Well to sum the conversation between Ruby and I about me being engulfed in the story (too dramatic of me apparently), Ruby advised me to treat the book as a literature, instead of a door to my subconscious mind or any window to my soul-that kind of self-realization shit.

That moment I realized this is not a romance fiction. This book is all about growing up and becoming a young adult and as one, I can relate to the struggles of being conflicted about responsibilities not just in terms of physical beings but also the chain of relationships with people around us. Being a young adult means you are in power of your own words and action. If you choose to end your life, that’s the end for you. But for the people you left behind? Their time still runs and the hurt from your passing remains until their time is up. Unfair right?

“Only the Dead stay seventeen forever.”
Haruki Murakami, Norwegian Wood

What I like about this story is each character represents the different approaches in life.

Toru is someone who choose a safe path, being very cautious and kind to the ones he loves and just follow the flow. And the flow is not necessarily good. Have a stand for god’s sake.

Naoko is the pessimist. She has been been beaten up in life and instead of fighting more, she chosen to go down and drown herself in sorrow. In a way we cannot blame her for being miserable but life does not end at will unless we decided that way, right? She is just a sad character, and I always wishes she could be the other way around.

“No truth can cure the sorrow we feel from losing a loved one. No truth, no sincerity, no strength, no kindness can cure that sorrow. All we can do is see it through to the end and learn something from it, but what we learn will be no help in facing the next sorrow that comes to us without warning.”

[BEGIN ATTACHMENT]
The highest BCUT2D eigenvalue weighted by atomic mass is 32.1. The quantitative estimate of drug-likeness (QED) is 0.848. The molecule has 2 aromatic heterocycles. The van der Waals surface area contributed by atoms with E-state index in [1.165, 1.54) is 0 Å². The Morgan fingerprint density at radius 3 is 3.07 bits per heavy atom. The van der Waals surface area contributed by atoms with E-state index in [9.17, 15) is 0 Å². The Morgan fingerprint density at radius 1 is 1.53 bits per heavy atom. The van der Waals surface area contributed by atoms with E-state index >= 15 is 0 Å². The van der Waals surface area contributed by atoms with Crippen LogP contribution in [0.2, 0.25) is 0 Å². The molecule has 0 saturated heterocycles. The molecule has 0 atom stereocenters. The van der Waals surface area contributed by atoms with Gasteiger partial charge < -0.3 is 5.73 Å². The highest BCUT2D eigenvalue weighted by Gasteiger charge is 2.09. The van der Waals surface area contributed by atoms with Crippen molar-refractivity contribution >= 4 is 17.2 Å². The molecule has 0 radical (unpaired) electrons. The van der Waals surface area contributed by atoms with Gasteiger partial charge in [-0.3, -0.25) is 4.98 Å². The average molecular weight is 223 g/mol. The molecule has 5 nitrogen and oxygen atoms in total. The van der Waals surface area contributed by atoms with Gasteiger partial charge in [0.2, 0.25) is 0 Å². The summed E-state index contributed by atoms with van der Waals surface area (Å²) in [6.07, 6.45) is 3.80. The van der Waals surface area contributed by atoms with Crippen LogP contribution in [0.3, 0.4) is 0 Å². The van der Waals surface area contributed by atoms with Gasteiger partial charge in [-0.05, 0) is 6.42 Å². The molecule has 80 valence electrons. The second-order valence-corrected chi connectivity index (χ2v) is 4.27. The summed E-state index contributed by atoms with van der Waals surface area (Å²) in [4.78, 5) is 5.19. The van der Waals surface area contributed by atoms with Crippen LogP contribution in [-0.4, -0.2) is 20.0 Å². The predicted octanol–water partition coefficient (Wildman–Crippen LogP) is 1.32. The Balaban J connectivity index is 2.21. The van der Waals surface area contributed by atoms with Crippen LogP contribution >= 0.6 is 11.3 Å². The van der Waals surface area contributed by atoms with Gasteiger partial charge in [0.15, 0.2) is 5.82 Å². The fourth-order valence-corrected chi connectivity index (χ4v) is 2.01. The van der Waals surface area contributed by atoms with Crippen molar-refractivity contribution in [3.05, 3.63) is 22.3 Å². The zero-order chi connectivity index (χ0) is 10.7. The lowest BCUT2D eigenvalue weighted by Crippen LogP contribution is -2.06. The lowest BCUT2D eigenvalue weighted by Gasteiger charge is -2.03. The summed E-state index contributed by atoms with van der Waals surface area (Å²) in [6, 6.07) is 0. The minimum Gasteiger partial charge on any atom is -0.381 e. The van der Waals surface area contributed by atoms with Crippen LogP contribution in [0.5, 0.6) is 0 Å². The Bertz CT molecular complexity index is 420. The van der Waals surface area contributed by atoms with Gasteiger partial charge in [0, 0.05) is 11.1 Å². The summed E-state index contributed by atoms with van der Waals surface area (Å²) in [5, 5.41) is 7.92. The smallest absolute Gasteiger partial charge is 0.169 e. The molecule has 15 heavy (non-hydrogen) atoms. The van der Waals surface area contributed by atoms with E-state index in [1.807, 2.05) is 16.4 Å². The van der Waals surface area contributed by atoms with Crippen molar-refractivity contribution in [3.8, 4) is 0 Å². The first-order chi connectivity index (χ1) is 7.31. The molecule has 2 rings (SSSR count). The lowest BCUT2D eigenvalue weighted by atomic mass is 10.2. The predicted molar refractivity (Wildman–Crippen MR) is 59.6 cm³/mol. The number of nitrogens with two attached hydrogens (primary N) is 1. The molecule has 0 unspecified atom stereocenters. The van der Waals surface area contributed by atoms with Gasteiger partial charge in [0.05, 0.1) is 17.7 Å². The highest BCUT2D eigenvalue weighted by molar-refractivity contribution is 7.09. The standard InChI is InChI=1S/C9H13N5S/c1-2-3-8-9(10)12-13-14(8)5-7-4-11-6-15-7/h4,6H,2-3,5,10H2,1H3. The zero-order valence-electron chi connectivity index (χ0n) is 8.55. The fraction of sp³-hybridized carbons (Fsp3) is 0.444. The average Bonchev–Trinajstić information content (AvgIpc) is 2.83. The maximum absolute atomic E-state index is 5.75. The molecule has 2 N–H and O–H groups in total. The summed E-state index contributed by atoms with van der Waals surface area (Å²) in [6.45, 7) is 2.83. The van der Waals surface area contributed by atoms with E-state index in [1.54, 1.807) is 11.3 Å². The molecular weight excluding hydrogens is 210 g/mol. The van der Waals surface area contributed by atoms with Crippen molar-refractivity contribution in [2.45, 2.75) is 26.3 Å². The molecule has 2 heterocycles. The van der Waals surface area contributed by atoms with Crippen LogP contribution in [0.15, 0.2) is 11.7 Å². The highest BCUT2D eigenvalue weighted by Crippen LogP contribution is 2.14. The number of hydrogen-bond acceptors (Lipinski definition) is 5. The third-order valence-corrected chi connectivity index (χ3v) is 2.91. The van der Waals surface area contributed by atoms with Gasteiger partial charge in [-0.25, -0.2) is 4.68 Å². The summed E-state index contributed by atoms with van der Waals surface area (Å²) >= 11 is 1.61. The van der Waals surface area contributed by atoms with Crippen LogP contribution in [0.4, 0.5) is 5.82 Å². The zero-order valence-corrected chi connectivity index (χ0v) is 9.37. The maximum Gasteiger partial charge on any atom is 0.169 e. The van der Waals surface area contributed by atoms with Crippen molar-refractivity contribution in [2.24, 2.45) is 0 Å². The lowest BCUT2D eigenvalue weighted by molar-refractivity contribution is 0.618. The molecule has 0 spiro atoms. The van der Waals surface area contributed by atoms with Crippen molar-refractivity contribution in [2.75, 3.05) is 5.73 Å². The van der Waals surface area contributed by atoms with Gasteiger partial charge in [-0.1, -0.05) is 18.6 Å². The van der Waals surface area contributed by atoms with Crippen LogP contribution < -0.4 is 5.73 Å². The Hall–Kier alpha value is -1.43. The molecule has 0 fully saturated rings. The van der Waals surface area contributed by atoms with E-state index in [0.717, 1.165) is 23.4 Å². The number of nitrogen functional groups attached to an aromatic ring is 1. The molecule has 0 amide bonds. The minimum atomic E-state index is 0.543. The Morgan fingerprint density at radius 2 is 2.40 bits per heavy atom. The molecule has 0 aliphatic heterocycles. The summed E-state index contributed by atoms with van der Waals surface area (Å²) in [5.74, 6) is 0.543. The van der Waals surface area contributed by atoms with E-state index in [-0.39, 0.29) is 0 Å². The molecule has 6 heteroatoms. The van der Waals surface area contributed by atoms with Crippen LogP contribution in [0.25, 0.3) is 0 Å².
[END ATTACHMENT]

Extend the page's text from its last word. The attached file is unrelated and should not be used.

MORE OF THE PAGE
Haruki Murakami, Norwegian Wood

Midori is fierce, non-nonchalant and takes risk. Her effort to pursue Toru (set aside the fact she was dating someone else in the process) and outwardly confessed to him makes me want to applaud her. She is not someone who succumb to negative energy of events. She does the opposite. Like when her father dies, instead of being a potato and locking herself away in despair, she went out to a vacation with her boyfriend to cheer herself up.

“I don’t care what you do to me, but I don’t want you to hurt me. I’ve had enough hurt already in my life. More than enough. Now I want to be happy.”
Haruki Murakami, Norwegian Wood

Midori is clear with her feelings. To be honest, that’s a trait to be jealous of. For me at least. Compromising own feelings to avoid any unnecessary conflicts (be it work or personal life) proven to be a poison instead of a remedy. Truth to that. And in the end, Toru chosen her. Who wins? Everybody.

Who said being honest does not pay off?

To sum up the book experience, it is a complete literature and Murakami has impressed me with his style of writing. He makes me feel things, vision the scenes and empathize with the characters. Norwegian Wood is a story filled with truth, at least for me.

“Which is why I am writing this book. To think. To understand. It just happens to be the way I’m made. I have to write things down to feel I fully comprehend them.”
Haruki Murakami, Norwegian Wood

Fun facts :

His readers have been speculating that this story actually happens to him, and the main character was inspired from his personal experience. At the credit part of the book he quickly dismissed that by saying his real experience will only produced 14 pages. It was that boring.

And it has a movie version. Warning ahead, some scenes are absent. So keep an open mind before watching the movie if you read the book first.

Just read the book before watching the movie.

Be fair to yourself.